In the second volume of her trilogy of memoirs (which begins with American Girl and ends with Speaking with Strangers), Mary Cantwell, a former fashion magazine editor and writer, describes her marriage, the birth of her two daughters, her career advancements, and her divorce, with Manhattan in the 1950s as the backdrop.


While this book overall may not be particularly instructive for medical students or physicians, there are two sections that would be well worth excerpting. The first is at the end of part two, chapter 2, where Cantwell describes experiencing her first migraine and the response of the hospital physician who attends her. After diagnosing her problem, he tells her the "cure" is "a psychiatrist." Desperate for relief, she sees a psychiatrist--who calls her husband the next day to reveal his assessment of her underlying problem.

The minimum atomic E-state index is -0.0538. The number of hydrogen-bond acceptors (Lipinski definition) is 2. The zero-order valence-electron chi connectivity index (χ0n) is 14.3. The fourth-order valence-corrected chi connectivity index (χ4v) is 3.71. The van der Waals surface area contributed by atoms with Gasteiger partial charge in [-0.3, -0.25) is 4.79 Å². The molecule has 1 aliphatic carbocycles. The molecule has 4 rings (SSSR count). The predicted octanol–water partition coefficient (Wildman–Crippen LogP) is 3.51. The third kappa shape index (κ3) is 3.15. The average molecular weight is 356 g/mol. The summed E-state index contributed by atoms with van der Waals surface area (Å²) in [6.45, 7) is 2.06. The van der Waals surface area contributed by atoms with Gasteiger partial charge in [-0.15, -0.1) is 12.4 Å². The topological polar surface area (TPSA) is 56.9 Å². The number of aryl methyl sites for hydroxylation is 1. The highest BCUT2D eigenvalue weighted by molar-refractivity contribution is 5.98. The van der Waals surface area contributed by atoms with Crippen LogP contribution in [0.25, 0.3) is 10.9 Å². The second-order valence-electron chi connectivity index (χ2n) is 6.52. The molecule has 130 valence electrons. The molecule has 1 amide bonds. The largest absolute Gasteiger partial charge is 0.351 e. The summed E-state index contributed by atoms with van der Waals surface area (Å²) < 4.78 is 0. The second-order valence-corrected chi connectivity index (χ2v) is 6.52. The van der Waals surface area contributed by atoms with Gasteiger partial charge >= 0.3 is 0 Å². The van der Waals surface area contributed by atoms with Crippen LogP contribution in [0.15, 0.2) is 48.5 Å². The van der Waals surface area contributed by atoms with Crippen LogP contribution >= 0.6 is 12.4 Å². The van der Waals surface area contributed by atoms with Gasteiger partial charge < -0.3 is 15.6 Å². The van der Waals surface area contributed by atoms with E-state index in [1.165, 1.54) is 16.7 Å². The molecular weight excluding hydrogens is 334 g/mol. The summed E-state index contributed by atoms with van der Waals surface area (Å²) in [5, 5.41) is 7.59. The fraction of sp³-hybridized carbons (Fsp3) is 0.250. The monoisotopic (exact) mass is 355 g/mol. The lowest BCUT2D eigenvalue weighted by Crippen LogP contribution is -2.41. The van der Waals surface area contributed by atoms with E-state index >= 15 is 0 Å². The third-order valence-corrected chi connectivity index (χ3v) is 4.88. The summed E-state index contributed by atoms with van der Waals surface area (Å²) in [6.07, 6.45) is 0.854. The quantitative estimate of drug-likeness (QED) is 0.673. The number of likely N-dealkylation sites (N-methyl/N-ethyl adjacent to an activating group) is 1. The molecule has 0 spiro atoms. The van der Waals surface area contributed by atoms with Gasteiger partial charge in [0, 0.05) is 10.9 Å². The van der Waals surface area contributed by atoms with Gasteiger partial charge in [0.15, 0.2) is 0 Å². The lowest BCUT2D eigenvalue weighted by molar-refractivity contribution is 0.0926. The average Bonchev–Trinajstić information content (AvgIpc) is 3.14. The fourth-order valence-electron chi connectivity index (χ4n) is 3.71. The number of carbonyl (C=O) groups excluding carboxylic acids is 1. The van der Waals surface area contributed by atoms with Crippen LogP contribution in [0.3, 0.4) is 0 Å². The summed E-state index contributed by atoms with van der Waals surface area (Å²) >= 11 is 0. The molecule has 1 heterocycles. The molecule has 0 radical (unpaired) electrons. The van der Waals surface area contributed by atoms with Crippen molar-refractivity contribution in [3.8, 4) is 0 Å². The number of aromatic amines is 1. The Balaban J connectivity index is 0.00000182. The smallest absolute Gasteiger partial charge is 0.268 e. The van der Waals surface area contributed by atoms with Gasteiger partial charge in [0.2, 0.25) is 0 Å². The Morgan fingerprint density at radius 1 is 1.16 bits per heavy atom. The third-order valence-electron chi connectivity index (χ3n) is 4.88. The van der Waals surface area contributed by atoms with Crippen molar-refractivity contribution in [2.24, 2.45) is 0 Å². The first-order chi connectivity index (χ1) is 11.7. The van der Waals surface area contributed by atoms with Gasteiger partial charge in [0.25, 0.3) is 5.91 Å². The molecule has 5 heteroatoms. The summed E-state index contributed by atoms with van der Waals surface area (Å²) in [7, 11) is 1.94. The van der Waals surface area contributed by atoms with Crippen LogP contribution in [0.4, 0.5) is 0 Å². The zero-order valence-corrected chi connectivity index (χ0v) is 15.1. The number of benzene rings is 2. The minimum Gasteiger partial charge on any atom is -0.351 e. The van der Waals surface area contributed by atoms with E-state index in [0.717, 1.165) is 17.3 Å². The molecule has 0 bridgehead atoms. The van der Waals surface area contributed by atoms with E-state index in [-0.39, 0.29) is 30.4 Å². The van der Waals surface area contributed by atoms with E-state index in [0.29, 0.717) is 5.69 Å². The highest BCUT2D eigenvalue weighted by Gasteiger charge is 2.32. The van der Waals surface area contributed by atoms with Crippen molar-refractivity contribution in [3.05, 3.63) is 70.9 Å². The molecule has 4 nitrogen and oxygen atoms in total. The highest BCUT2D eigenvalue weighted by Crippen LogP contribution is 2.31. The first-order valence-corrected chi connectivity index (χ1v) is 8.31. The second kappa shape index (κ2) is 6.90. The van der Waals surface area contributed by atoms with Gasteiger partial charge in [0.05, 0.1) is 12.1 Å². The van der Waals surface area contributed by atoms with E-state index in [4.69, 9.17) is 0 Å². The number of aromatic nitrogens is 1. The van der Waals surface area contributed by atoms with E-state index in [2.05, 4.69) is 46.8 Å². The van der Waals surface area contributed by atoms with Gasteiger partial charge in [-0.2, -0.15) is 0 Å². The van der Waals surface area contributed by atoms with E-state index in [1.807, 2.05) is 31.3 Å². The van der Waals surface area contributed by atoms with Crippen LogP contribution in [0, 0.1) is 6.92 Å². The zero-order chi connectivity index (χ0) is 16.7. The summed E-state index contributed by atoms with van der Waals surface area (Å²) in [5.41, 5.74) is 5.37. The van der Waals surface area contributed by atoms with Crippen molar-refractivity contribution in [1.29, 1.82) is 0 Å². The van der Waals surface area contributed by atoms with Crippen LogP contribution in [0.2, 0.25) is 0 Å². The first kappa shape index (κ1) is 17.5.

The second instructive--and wrenching--section is in part four, chapter 2, in which she describes her bout with severe postpartum depression after the birth of her first child. She is terrified that she will kill her baby (and herself), but the doctors and nurses at the hospital cannot comprehend her terror, and she is unable to talk with her husband about her feelings ("I would not bathe her. My husband did. He thought I was afraid she would slip. I was afraid I would push."). She recovers, although the pain of the ordeal clearly remained with her for the rest of her life.


This edition is three volumes in one.

Primary Source

Manhattan Memoir


Penguin Books

Place Published

New York



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